About This Festival
Primavera Sound Barcelona was founded by Pablo Soler with the idea to bring a variety of independent artists from across a wide swath of genres, along with established artists, too, to an urban environment in spring; primavera means spring in Spanish. The first iteration, April 2001, with four stages and 19 artists including Armand Van Helden and Los Planetas, attracted 8,000 people. From that point forward, Primavera has been the definition of experienced explosive growth: to 18,000 people in 2002; 24,000 people in 2003, and 40,000 people—the size of a small city, mind you—in 2004.
Growth = New Venue
The growth, exponential and fast, led organizers to abandon their initial site, Poble Espanol, an open-air architectural museum. Since 2005, Primavera Sound has set up camp at the redeveloped swath of land facing the Mediterranean, Parc del Forum, in the northern part of the city. In 2011, a record 170,000 people attended to experience more than 200 acts across 8 main stages and 8 stages of parallel programming across the city. Genres run from folk and jazz to metal, experimental and electronic, with pop, hip-hop and indie thrown in the middle somewhere. It’s a behemoth of a festival, running into the wee hours—and that’s just the music.
Spain's Indie Scene
After one glance at the roster and a consideration of its ethos, Primavera garners easy comparisons to Pitchfork Music Festival. Both are dedicated to presenting an eclectic, far-reaching program of music with superstars of alternative rock along with scores more on the domestic and international fronts who are independent, progressive, or just generally envelope-pushing. (Plus, Pitchfork has presented programming at Primavera, and vice versa; they also share the incorporation of a record fair and the touring poster art attraction, Flatstock.)
The average American festivalgoer may not know much about the Spanish indie rock scene, but don’t let that stop you. It’s Barcelona in the spring—it’s gorgeous, warm, and sunny. The beach is there. You will likely hear singers vocalizing in different languages—at the very least Spanish, Catalan, English, and Portuguese.
In the past, stalwarts of the independent alternative music scene are known for creating a buzz at Primavera, whether it’s Dinosaur Jr., Blur, or Wu-Tang Clan---and that’s just last year’s festival. Whereas other music festivals might have one standout moment where something unbelievable happens on stage possbly among band members who have buried multiple hatchets in order to appear together again or who have otherwise called it quits or gone on hiatus, Primavera is chockablock with these transcendent moments. Lou Reed, Sonic Youth, the Smashing Pumpkins, Neil Young, Pavement, the Breeders, the Cure, Pulp, Primal Scream, Iggy Pop and the Stooges, New Order and many more have all performed there in the past.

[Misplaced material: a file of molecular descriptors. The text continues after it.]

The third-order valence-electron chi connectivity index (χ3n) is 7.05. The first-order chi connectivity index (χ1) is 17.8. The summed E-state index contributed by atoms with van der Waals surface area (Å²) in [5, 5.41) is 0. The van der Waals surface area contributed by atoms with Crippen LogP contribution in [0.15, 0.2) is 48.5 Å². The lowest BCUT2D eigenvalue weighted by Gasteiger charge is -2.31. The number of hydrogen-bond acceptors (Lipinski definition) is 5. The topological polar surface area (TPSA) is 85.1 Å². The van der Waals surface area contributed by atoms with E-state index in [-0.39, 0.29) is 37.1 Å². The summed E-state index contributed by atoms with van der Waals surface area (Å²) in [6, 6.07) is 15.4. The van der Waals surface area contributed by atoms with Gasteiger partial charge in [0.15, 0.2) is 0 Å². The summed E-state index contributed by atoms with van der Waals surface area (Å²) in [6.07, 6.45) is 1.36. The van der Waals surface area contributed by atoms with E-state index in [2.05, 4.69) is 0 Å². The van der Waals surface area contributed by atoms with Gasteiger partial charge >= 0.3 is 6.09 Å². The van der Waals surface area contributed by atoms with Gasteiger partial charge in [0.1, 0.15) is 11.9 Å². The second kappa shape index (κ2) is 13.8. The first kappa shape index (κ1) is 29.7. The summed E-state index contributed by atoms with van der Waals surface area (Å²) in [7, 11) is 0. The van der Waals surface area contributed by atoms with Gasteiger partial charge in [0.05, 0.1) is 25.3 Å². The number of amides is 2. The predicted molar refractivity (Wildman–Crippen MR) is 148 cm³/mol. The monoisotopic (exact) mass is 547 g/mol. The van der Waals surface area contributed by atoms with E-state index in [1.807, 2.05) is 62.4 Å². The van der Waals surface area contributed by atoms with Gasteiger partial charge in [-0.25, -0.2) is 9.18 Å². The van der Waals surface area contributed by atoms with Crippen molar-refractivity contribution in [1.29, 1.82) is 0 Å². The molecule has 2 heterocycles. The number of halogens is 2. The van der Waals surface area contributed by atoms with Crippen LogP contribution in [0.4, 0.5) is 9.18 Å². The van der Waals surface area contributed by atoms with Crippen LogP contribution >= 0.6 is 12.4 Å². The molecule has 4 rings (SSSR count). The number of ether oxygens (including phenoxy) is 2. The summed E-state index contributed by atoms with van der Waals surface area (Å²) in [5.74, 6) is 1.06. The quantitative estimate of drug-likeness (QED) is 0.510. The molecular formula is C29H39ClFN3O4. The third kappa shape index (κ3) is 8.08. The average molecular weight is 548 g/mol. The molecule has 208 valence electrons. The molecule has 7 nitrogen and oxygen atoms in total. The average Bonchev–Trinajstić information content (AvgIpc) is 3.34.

This spring’s festival boasts headliners including Arcade Fire, Queens of the Stone Age, Nine Inch Nails, the National, Pixies, Kendrick Lamar, Disclosure, Caetano Veloso, Neutral Milk Hotel, and Volcano. It also features the reunion of the U.K. gauzy rock band Slowdive, playing its first gig in more than a decade.
Mucha Primavera: So Much to Do, So Little Time?
Quick! How much time do you have? This operation has tons of tentacles. In order to really experience its full range of programming, it’s advisable to come early. Take advantage of Primavera als Clubs—bands and performers across the city during the week. The festival proper starts the 29th, but there’s a free concert the night before. Those traveling with little ones—or thinking about it—should investigate minimusica. That’s the interactive, kid-friendly programming portion.
Music junkies who love movies won’t want to miss In-Edit, a mini-fest within Primavera that showcases music-related documentary films; it is likely to run ahead of the festival proper. Side note: did you catch the very meta promotional experience called Line-Up? It’s a trailer of the short film Line-Up, which announces the 2014 festival lineup via title cards. It also happens to be a legitimate, 26-minute film directed by Alex Julia that starts in a record store in Detroit streets and whose subject, a clerk at the shop, receives a mysterious package.
If you’re in the music biz, as is common with many music festivals of this size and scope, it presents (for a separate fee) a daytime conference-like component, PrimaveraPro, geared toward industry professionals, producers, thought leaders, musicians, progressive types in general who work in the business of music, technology, or the arts in some capacity.